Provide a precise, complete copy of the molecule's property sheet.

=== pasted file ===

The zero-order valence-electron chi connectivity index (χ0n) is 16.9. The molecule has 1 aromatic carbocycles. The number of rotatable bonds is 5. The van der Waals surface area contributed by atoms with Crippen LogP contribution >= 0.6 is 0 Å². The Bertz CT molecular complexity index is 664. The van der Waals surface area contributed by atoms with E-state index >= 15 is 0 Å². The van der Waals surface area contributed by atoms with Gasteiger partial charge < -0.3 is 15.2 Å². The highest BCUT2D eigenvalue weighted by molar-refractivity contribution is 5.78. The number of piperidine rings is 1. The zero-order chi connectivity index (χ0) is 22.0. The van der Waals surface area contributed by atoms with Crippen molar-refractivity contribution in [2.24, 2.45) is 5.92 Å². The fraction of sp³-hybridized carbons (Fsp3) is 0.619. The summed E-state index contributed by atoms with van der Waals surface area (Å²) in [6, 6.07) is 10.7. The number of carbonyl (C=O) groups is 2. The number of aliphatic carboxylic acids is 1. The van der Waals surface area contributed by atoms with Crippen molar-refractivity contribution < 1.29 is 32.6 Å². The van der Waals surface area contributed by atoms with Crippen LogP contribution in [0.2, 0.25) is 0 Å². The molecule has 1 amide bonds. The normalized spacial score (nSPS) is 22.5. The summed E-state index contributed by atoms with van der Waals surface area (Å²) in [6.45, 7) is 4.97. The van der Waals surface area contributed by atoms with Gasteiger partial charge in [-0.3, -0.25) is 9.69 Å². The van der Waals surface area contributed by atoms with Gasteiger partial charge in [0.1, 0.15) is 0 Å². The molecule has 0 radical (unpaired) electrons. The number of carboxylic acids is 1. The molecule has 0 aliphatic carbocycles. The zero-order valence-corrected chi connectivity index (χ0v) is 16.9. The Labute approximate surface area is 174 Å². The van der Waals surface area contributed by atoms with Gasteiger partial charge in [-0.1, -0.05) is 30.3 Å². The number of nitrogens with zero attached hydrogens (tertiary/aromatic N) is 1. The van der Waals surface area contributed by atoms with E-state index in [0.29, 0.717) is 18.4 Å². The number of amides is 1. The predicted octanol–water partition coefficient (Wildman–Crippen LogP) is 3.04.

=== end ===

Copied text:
The zero-order valence-electron chi connectivity index (χ0n) is 16.9. The molecule has 1 aromatic carbocycles. The number of rotatable bonds is 5. The van der Waals surface area contributed by atoms with Crippen LogP contribution >= 0.6 is 0 Å². The Bertz CT molecular complexity index is 664. The van der Waals surface area contributed by atoms with E-state index >= 15 is 0 Å². The van der Waals surface area contributed by atoms with Gasteiger partial charge < -0.3 is 15.2 Å². The highest BCUT2D eigenvalue weighted by molar-refractivity contribution is 5.78. The number of piperidine rings is 1. The zero-order chi connectivity index (χ0) is 22.0. The van der Waals surface area contributed by atoms with Crippen molar-refractivity contribution in [2.24, 2.45) is 5.92 Å². The fraction of sp³-hybridized carbons (Fsp3) is 0.619. The summed E-state index contributed by atoms with van der Waals surface area (Å²) in [6, 6.07) is 10.7. The number of carbonyl (C=O) groups is 2. The number of aliphatic carboxylic acids is 1. The van der Waals surface area contributed by atoms with Crippen molar-refractivity contribution < 1.29 is 32.6 Å². The van der Waals surface area contributed by atoms with Crippen LogP contribution in [0.2, 0.25) is 0 Å². The molecule has 1 amide bonds. The normalized spacial score (nSPS) is 22.5. The summed E-state index contributed by atoms with van der Waals surface area (Å²) in [6.45, 7) is 4.97. The van der Waals surface area contributed by atoms with Gasteiger partial charge in [-0.3, -0.25) is 9.69 Å². The van der Waals surface area contributed by atoms with Gasteiger partial charge in [0.1, 0.15) is 0 Å². The molecule has 0 radical (unpaired) electrons. The number of carboxylic acids is 1. The molecule has 0 aliphatic carbocycles. The zero-order valence-corrected chi connectivity index (χ0v) is 16.9. The Labute approximate surface area is 174 Å². The van der Waals surface area contributed by atoms with Gasteiger partial charge in [-0.1, -0.05) is 30.3 Å². The number of nitrogens with zero attached hydrogens (tertiary/aromatic N) is 1. The van der Waals surface area contributed by atoms with E-state index in [0.29, 0.717) is 18.4 Å². The number of amides is 1. The predicted octanol–water partition coefficient (Wildman–Crippen LogP) is 3.04.